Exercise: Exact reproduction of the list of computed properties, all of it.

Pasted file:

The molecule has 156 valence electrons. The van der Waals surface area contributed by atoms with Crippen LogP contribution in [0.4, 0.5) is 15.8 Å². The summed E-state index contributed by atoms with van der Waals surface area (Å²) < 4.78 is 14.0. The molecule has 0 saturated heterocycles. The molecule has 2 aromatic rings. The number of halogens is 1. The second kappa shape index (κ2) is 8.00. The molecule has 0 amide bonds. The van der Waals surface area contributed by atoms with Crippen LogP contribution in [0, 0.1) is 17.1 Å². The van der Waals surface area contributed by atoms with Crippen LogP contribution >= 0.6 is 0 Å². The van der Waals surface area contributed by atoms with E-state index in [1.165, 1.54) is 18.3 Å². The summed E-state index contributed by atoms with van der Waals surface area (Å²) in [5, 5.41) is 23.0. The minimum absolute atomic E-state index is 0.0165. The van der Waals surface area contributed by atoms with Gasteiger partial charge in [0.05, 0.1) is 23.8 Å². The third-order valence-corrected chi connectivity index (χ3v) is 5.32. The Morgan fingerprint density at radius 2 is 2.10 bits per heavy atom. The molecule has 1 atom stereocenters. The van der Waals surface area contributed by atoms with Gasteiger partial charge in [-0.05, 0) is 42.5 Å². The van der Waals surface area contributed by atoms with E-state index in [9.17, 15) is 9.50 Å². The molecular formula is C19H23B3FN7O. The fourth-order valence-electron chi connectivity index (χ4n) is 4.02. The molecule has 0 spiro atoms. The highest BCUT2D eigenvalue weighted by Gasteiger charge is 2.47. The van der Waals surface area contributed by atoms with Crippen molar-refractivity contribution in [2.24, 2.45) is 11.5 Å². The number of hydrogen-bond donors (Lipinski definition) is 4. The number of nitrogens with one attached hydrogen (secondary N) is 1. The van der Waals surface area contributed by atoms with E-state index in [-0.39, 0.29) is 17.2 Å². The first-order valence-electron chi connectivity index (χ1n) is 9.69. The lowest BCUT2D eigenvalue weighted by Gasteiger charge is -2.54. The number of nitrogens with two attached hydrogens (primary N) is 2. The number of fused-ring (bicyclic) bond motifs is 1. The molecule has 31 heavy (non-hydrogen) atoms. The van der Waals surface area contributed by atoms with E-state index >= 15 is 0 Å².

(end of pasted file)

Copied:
The molecule has 156 valence electrons. The van der Waals surface area contributed by atoms with Crippen LogP contribution in [0.4, 0.5) is 15.8 Å². The summed E-state index contributed by atoms with van der Waals surface area (Å²) < 4.78 is 14.0. The molecule has 0 saturated heterocycles. The molecule has 2 aromatic rings. The number of halogens is 1. The second kappa shape index (κ2) is 8.00. The molecule has 0 amide bonds. The van der Waals surface area contributed by atoms with Crippen LogP contribution in [0, 0.1) is 17.1 Å². The van der Waals surface area contributed by atoms with Crippen LogP contribution >= 0.6 is 0 Å². The van der Waals surface area contributed by atoms with E-state index in [1.165, 1.54) is 18.3 Å². The summed E-state index contributed by atoms with van der Waals surface area (Å²) in [5, 5.41) is 23.0. The minimum absolute atomic E-state index is 0.0165. The van der Waals surface area contributed by atoms with Gasteiger partial charge in [0.05, 0.1) is 23.8 Å². The third-order valence-corrected chi connectivity index (χ3v) is 5.32. The Morgan fingerprint density at radius 2 is 2.10 bits per heavy atom. The molecule has 1 atom stereocenters. The van der Waals surface area contributed by atoms with Gasteiger partial charge in [-0.05, 0) is 42.5 Å². The van der Waals surface area contributed by atoms with E-state index in [9.17, 15) is 9.50 Å². The molecular formula is C19H23B3FN7O. The fourth-order valence-electron chi connectivity index (χ4n) is 4.02. The molecule has 0 spiro atoms. The highest BCUT2D eigenvalue weighted by Gasteiger charge is 2.47. The van der Waals surface area contributed by atoms with Crippen molar-refractivity contribution in [2.24, 2.45) is 11.5 Å². The number of hydrogen-bond donors (Lipinski definition) is 4. The number of nitrogens with one attached hydrogen (secondary N) is 1. The van der Waals surface area contributed by atoms with E-state index in [-0.39, 0.29) is 17.2 Å². The first-order valence-electron chi connectivity index (χ1n) is 9.69. The lowest BCUT2D eigenvalue weighted by Gasteiger charge is -2.54. The number of nitrogens with two attached hydrogens (primary N) is 2. The number of fused-ring (bicyclic) bond motifs is 1. The molecule has 31 heavy (non-hydrogen) atoms. The van der Waals surface area contributed by atoms with E-state index >= 15 is 0 Å².